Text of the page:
The construct of mild cognitive impairment (MCI) has evolved over the past 10 years since the publication of the new MCI definition at the Key Symposium in 2003, but the core criteria have remained unchanged. The construct has been extensively used worldwide, both in clinical and in research settings, to define the grey area between intact cognitive functioning and clinical dementia. A rich set of data regarding occurrence, risk factors and progression of MCI has been generated. Discrepancies between studies can be mostly explained by differences in the operationalization of the criteria, differences in the setting where the criteria have been applied, selection of subjects and length of follow-up in longitudinal studies. Major controversial issues that remain to be further explored are algorithmic versus clinical classification, reliability of clinical judgment, temporal changes in cognitive performances and predictivity of putative biomarkers. Some suggestions to further develop the MCI construct include the tailoring of the clinical criteria to specific populations and to specific contexts. The addition of biomarkers to the clinical phenotypes is promising but requires deeper investigation. Translation of findings from the specialty clinic to the population setting, although challenging, will enhance uniformity of outcomes. More longitudinal population-based studies on cognitive ageing and MCI need to be performed to clarify all these issues.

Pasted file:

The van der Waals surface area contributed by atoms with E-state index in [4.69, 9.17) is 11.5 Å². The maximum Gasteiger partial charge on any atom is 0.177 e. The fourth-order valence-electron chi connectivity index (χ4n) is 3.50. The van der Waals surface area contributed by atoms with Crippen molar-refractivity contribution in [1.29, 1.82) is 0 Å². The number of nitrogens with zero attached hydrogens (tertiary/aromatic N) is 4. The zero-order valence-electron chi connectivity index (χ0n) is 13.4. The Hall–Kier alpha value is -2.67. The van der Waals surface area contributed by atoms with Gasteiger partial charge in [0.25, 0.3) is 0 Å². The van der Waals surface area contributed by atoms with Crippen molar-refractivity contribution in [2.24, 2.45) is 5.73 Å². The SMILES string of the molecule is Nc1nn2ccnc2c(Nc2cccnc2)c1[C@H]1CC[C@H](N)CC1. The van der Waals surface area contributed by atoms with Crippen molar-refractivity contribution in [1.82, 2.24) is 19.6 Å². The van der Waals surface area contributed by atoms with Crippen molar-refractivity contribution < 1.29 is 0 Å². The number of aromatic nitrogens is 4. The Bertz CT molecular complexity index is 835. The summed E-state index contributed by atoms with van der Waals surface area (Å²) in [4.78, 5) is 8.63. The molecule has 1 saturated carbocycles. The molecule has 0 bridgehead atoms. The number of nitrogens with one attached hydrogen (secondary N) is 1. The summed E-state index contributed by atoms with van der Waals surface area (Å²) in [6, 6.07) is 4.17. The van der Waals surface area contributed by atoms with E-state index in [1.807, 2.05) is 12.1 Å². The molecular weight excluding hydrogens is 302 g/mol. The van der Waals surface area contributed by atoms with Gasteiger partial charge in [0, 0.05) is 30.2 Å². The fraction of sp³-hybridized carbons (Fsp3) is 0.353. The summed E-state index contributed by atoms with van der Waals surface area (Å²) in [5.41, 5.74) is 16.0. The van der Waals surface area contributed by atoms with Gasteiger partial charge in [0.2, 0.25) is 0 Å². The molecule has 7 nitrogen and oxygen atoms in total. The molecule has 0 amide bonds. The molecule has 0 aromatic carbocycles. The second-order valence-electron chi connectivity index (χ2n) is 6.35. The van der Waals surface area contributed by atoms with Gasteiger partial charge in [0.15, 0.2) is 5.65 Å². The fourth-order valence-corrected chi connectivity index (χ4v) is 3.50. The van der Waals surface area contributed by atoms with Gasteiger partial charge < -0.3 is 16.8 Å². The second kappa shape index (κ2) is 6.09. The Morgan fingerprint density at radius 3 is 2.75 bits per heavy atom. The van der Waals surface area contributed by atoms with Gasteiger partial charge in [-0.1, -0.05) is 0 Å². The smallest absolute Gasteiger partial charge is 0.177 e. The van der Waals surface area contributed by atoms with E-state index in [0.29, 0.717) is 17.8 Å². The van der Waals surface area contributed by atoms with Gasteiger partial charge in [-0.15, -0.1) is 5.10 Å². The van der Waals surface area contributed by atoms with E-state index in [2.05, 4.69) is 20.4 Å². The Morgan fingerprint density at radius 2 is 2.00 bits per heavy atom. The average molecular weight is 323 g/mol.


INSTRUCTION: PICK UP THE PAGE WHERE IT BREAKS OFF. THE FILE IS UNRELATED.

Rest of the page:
Keywords: Alzheimer's disease; dementia; memory impairment; mild cognitive impairment.
© 2014 The Association for the Publication of the Journal of Internal Medicine.